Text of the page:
Any Age Fits

Gill Sherry

Over 800 bowling clubs are affiliated to Bowls Scotland. Maidens is just one them.

Established in 1968, the club sits adjacent to Maidens Harbour and considers itself the most picturesque bowling club in South Ayrshire. I must admit, it’s hard to argue.

The club can also boast a very healthy membership (currently around 175) but, as Ian Campbell tells me, new members are always welcome.

“We’ve got a very good community spirit. New members are shown what to do. You can borrow bowls and shoes and things like that. The first year’s membership is free, so it gives you a chance to have a go at it. If you don’t like it, you can walk away and it costs you nothing.”

Ian has volunteered on the committee for 40 years. He has served as President twice, Secretary twice, and is now Greens Convener. In other words, he is responsible for the supervision and management of the green. In addition, he was recently made an Honorary Member of the club.

As well as his greenkeeping duties, Ian also takes part in the sport. I ask how he benefits from participating in this much-loved activity.

“It’s very good exercise. If you’re out there for an hour and you haven’t done it before, you’ll know about it! You don’t realise it, but you’re using a lot of muscles that you don’t necessarily use any other time. And it keeps your mind on the go.”

He’s the first to admit that bowls is generally associated with older people and believes this is quite often due to the excellent community spirit and friendships formed within the sport. But he also says there’s a common misconception about age when it comes to bowls.

“The thing about it being an old person’s sport is that you don’t ever give up. You don’t retire from it at 40, you keep going. You keep going till you die, it’s as simple as that. There are people out there in their 90s enjoying it. It’s a relaxing sport, you don’t need to be really fit, but it helps to keep you mobile.”

And, contrary to what many people may think, there are plenty of excellent young bowlers out there.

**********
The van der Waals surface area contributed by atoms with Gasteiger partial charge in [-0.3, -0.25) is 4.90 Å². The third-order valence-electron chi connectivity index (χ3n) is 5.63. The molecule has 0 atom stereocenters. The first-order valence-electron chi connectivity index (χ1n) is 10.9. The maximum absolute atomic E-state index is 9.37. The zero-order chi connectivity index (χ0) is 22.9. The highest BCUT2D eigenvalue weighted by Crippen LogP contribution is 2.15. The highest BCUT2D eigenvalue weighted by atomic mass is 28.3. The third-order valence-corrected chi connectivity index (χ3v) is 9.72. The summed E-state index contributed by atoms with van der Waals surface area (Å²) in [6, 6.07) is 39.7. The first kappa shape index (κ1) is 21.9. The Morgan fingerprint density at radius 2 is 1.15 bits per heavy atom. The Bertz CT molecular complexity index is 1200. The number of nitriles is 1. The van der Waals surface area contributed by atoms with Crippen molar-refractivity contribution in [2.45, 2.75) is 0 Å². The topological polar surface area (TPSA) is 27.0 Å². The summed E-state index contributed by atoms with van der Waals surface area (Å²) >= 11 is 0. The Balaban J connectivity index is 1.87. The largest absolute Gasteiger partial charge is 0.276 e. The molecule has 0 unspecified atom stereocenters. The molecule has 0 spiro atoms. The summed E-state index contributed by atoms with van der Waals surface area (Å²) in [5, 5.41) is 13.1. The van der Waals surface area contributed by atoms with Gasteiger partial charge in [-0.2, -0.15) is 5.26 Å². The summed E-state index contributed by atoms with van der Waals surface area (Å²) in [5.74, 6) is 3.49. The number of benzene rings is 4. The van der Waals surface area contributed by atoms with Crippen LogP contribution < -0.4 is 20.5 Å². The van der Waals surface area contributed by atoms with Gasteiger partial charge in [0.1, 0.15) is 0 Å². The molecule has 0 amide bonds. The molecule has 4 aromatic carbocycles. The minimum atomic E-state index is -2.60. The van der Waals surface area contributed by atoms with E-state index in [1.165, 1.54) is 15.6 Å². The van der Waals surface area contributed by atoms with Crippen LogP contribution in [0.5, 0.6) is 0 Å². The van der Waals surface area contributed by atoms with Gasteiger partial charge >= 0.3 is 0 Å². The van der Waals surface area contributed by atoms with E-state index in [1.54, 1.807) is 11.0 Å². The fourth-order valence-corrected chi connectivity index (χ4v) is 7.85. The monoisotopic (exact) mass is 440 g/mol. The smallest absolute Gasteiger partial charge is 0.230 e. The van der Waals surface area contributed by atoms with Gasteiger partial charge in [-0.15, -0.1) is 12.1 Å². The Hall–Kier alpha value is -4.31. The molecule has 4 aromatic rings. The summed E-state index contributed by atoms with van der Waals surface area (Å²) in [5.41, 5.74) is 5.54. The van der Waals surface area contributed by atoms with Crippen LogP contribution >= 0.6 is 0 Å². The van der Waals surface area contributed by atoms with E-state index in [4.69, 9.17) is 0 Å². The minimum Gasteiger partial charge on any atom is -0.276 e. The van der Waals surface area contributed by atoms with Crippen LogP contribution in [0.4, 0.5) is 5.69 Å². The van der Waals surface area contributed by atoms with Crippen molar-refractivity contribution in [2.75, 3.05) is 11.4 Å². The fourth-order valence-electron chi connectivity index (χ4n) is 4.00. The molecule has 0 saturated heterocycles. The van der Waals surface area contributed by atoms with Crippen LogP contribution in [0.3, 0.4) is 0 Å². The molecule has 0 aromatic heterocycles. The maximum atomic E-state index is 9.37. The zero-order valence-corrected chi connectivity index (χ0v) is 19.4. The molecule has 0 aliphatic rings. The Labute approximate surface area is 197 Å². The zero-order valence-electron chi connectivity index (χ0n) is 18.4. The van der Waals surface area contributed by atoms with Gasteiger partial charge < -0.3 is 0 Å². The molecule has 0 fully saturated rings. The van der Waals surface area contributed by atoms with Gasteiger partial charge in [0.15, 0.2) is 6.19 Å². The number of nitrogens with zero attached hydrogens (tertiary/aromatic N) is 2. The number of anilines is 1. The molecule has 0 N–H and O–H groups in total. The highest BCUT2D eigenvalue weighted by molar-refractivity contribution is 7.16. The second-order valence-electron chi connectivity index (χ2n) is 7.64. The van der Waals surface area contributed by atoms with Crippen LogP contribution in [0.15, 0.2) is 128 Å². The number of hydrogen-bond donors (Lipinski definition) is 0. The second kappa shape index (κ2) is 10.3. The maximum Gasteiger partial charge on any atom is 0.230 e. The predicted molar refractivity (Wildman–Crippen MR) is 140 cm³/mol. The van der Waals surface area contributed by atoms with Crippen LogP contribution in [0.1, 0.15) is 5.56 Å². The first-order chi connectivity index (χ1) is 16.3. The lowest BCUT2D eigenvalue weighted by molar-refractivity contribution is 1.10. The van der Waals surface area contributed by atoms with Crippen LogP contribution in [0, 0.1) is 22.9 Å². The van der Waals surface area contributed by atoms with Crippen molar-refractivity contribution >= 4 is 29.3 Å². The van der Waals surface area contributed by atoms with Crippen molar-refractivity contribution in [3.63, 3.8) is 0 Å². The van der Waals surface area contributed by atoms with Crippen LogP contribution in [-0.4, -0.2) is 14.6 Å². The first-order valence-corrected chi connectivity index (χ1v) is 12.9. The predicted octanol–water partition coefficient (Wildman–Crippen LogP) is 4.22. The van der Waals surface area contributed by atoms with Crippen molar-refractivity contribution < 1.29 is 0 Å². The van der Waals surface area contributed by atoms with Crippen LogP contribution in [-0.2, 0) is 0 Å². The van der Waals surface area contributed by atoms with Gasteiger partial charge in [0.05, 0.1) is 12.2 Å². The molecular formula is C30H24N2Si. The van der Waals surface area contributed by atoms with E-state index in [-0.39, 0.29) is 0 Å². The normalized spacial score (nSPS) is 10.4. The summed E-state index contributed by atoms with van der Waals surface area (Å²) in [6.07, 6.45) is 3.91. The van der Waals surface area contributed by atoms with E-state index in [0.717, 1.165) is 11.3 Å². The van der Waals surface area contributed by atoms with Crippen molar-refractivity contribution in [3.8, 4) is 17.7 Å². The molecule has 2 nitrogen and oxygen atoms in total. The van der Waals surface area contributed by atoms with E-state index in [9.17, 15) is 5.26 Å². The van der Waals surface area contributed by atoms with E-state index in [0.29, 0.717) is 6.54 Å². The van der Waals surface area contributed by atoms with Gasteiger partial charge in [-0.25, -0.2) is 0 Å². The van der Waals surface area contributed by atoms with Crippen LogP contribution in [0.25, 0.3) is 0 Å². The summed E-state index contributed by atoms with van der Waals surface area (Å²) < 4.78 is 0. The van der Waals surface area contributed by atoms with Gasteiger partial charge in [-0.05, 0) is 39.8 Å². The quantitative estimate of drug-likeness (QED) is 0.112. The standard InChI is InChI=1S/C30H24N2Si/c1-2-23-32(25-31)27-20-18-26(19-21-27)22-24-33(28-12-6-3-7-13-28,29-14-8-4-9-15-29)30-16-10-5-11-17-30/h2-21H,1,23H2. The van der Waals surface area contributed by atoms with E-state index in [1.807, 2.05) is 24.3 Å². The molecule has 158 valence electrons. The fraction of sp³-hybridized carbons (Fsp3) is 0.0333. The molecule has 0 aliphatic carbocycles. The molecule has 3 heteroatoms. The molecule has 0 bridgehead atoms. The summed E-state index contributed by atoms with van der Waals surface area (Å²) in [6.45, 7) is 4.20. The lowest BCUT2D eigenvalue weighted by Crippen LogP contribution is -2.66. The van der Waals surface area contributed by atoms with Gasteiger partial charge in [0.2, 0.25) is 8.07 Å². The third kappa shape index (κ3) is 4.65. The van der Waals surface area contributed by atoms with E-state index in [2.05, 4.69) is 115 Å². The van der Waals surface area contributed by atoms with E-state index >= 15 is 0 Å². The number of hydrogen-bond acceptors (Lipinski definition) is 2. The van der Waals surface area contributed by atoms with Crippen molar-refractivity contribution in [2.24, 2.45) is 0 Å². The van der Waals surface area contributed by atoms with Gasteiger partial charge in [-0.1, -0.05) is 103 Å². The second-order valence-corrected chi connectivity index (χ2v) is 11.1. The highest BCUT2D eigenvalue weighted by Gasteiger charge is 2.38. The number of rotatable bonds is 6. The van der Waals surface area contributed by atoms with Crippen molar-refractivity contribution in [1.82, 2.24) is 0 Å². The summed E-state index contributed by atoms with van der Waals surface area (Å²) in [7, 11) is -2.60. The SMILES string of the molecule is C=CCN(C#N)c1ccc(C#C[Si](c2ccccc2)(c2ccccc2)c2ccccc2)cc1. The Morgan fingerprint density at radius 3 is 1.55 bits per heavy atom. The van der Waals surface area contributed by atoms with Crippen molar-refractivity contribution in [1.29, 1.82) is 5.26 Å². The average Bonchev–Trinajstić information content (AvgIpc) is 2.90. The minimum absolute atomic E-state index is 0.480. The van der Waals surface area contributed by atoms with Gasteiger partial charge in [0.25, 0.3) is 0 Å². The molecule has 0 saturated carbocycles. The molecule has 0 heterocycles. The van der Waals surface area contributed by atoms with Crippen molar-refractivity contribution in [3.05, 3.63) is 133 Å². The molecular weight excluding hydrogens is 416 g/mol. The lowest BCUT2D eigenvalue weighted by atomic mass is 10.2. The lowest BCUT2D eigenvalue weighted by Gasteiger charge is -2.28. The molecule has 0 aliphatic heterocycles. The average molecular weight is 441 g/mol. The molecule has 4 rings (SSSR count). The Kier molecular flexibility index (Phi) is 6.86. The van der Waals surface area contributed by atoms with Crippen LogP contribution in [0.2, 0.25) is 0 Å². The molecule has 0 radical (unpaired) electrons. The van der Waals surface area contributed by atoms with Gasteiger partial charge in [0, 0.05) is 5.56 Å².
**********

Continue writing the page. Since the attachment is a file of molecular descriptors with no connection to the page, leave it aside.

“It’s the younger people, aged 30 to 50, who win all the championships because they’re more able and probably more determined. There’s a lot of young people involved and they’re all good players. As you get older, you may start to lose your ability a bit, but you don’t lose your love of the game, so you’re always playing. It’s a bit like golf, you don’t hit the ball as far when you’re older, but you still like doing it.”

To use Ian’s words “any age fits” but the same can be said of ability. The premises themselves already cater for the disabled but the club also hopes to accommodate Wheelchair Bowls at some point in the future. In the meantime, plans are in place to extend and modernise the existing building.

“We need the club to be bigger,” says Ian, going on to outline the proposed changes. “It will give us another 30 square metres. The big thing was getting permission… we’re hoping for work to start at the end of this season. We’d like to get started as soon as possible.”

The season runs from the beginning of April to the end of September. Annual membership costs £50 (first year free) regardless of age or ability. The club competes in the Carrick League and also hosts a number of its own club competitions, the trophies for which are on display above the bar.

“Nobody takes them home anymore,” laughs Ian, “because they have to clean them!”

And who wants to do that when they could be outside playing bowls?

For more information, find Maidens Bowling Club on Facebook.